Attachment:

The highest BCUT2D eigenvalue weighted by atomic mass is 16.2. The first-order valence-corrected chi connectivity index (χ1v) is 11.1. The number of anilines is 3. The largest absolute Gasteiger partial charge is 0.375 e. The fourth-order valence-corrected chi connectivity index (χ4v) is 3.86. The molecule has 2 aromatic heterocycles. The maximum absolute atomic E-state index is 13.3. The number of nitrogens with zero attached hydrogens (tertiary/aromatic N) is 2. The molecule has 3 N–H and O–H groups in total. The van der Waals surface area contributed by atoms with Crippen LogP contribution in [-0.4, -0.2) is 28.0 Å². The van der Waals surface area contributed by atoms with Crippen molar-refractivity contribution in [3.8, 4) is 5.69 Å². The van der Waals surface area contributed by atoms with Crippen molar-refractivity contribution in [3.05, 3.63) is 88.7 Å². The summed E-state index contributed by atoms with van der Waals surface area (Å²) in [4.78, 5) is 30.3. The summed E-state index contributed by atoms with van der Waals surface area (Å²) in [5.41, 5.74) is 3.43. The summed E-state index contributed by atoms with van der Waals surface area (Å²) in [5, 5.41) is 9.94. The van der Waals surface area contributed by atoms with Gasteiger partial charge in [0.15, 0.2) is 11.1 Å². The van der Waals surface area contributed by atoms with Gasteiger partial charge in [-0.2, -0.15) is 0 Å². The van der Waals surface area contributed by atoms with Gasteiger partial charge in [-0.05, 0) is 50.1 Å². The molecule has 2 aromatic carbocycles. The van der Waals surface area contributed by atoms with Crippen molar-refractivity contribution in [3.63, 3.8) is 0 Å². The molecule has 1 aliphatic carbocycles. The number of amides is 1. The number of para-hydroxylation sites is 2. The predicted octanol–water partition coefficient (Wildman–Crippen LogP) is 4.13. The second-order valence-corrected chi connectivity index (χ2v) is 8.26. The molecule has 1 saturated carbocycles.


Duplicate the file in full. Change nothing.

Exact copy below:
The highest BCUT2D eigenvalue weighted by atomic mass is 16.2. The first-order valence-corrected chi connectivity index (χ1v) is 11.1. The number of anilines is 3. The largest absolute Gasteiger partial charge is 0.375 e. The fourth-order valence-corrected chi connectivity index (χ4v) is 3.86. The molecule has 2 aromatic heterocycles. The maximum absolute atomic E-state index is 13.3. The number of nitrogens with zero attached hydrogens (tertiary/aromatic N) is 2. The molecule has 3 N–H and O–H groups in total. The van der Waals surface area contributed by atoms with Crippen LogP contribution in [-0.4, -0.2) is 28.0 Å². The van der Waals surface area contributed by atoms with Crippen molar-refractivity contribution in [3.8, 4) is 5.69 Å². The van der Waals surface area contributed by atoms with Crippen molar-refractivity contribution in [3.05, 3.63) is 88.7 Å². The summed E-state index contributed by atoms with van der Waals surface area (Å²) in [4.78, 5) is 30.3. The summed E-state index contributed by atoms with van der Waals surface area (Å²) in [5.41, 5.74) is 3.43. The summed E-state index contributed by atoms with van der Waals surface area (Å²) in [5, 5.41) is 9.94. The van der Waals surface area contributed by atoms with Gasteiger partial charge in [0.15, 0.2) is 11.1 Å². The van der Waals surface area contributed by atoms with Gasteiger partial charge in [-0.2, -0.15) is 0 Å². The van der Waals surface area contributed by atoms with Gasteiger partial charge in [-0.05, 0) is 50.1 Å². The molecule has 2 aromatic carbocycles. The van der Waals surface area contributed by atoms with Crippen molar-refractivity contribution in [3.63, 3.8) is 0 Å². The molecule has 1 aliphatic carbocycles. The number of amides is 1. The number of para-hydroxylation sites is 2. The predicted octanol–water partition coefficient (Wildman–Crippen LogP) is 4.13. The second-order valence-corrected chi connectivity index (χ2v) is 8.26. The molecule has 1 saturated carbocycles.